Given their unobtrusive nature, photovoltaic materials integrated into rooftop material were once touted as the next big thing in solar power. Instead, they're in the doldrums.
Israel-based start-up designs glass facades and skylights that act as insulators and generate electricity with integrated solar cells.
Thin-film solar power companies want to integrate solar cells with buildings, but they still have a way to go.
Flexible thin-film solar modules are designed to be glued to flat commercial rooftops or integrated directly into roofing membrane materials.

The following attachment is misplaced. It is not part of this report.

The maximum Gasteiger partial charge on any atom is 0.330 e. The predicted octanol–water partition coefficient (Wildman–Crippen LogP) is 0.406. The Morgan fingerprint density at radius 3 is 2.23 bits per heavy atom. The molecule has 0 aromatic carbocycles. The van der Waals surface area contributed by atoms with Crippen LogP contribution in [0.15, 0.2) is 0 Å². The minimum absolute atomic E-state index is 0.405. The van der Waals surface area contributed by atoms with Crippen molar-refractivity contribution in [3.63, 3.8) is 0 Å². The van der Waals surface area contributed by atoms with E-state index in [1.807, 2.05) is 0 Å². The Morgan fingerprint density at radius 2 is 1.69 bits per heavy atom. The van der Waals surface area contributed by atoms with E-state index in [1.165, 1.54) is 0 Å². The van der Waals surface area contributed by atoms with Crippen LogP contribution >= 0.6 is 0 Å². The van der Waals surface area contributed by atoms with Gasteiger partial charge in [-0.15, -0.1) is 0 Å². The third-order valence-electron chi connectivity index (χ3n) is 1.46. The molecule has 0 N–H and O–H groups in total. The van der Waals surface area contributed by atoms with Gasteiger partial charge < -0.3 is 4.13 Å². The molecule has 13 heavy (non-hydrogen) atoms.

Chinese PV maker unveils semitranslucent photovoltaics that look like mirrors, windows, and skylights.
Thin-film solar company HelioVolt signs on Architectural Glass & Aluminum to build curtain walls, or large windows, with integrated solar cells.
Solar company Konarka has signed a deal with window maker Arch to put its transparent solar cells between planes of glass for power-generating windows.
Under real-world conditions solar power is still good, but not quite as rosy as its advocates would like.
Building-integrated photovoltaics won't make your inner architecture critic wince, but you may have to make a trade-off on efficiency.